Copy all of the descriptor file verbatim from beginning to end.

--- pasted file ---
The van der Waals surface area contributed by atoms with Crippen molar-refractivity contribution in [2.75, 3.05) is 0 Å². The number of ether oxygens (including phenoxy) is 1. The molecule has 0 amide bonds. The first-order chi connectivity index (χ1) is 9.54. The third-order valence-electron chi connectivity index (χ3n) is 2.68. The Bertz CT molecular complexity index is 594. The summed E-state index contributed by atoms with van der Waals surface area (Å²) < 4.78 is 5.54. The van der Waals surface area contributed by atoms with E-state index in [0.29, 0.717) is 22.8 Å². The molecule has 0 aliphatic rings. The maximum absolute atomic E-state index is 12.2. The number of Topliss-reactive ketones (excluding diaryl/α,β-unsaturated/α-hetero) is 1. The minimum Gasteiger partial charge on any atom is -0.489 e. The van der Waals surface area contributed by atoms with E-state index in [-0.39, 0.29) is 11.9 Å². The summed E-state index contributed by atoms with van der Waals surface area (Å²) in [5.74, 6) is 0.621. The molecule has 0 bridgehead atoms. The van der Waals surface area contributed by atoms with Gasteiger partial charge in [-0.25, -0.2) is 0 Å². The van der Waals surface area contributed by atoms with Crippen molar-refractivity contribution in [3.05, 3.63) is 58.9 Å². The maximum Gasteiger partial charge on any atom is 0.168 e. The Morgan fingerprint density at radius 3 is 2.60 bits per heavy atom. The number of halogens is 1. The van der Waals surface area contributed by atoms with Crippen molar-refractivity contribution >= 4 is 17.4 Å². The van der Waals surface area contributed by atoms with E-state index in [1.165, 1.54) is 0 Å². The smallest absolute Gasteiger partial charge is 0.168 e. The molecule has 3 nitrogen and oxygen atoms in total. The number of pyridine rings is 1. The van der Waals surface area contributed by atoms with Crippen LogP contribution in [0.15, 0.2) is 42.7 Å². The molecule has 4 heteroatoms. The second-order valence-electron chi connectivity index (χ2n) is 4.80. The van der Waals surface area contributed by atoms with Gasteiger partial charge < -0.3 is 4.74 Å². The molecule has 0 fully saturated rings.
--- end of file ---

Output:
The van der Waals surface area contributed by atoms with Crippen molar-refractivity contribution in [2.75, 3.05) is 0 Å². The number of ether oxygens (including phenoxy) is 1. The molecule has 0 amide bonds. The first-order chi connectivity index (χ1) is 9.54. The third-order valence-electron chi connectivity index (χ3n) is 2.68. The Bertz CT molecular complexity index is 594. The summed E-state index contributed by atoms with van der Waals surface area (Å²) < 4.78 is 5.54. The van der Waals surface area contributed by atoms with E-state index in [0.29, 0.717) is 22.8 Å². The molecule has 0 aliphatic rings. The maximum absolute atomic E-state index is 12.2. The number of Topliss-reactive ketones (excluding diaryl/α,β-unsaturated/α-hetero) is 1. The minimum Gasteiger partial charge on any atom is -0.489 e. The van der Waals surface area contributed by atoms with E-state index in [-0.39, 0.29) is 11.9 Å². The summed E-state index contributed by atoms with van der Waals surface area (Å²) in [5.74, 6) is 0.621. The molecule has 0 bridgehead atoms. The van der Waals surface area contributed by atoms with Gasteiger partial charge in [-0.25, -0.2) is 0 Å². The van der Waals surface area contributed by atoms with Crippen molar-refractivity contribution in [3.05, 3.63) is 58.9 Å². The maximum Gasteiger partial charge on any atom is 0.168 e. The Morgan fingerprint density at radius 3 is 2.60 bits per heavy atom. The number of halogens is 1. The van der Waals surface area contributed by atoms with Crippen molar-refractivity contribution >= 4 is 17.4 Å². The van der Waals surface area contributed by atoms with E-state index in [1.165, 1.54) is 0 Å². The smallest absolute Gasteiger partial charge is 0.168 e. The molecule has 3 nitrogen and oxygen atoms in total. The number of pyridine rings is 1. The van der Waals surface area contributed by atoms with Crippen LogP contribution in [0.15, 0.2) is 42.7 Å². The molecule has 4 heteroatoms. The second-order valence-electron chi connectivity index (χ2n) is 4.80. The van der Waals surface area contributed by atoms with Gasteiger partial charge < -0.3 is 4.74 Å². The molecule has 0 fully saturated rings.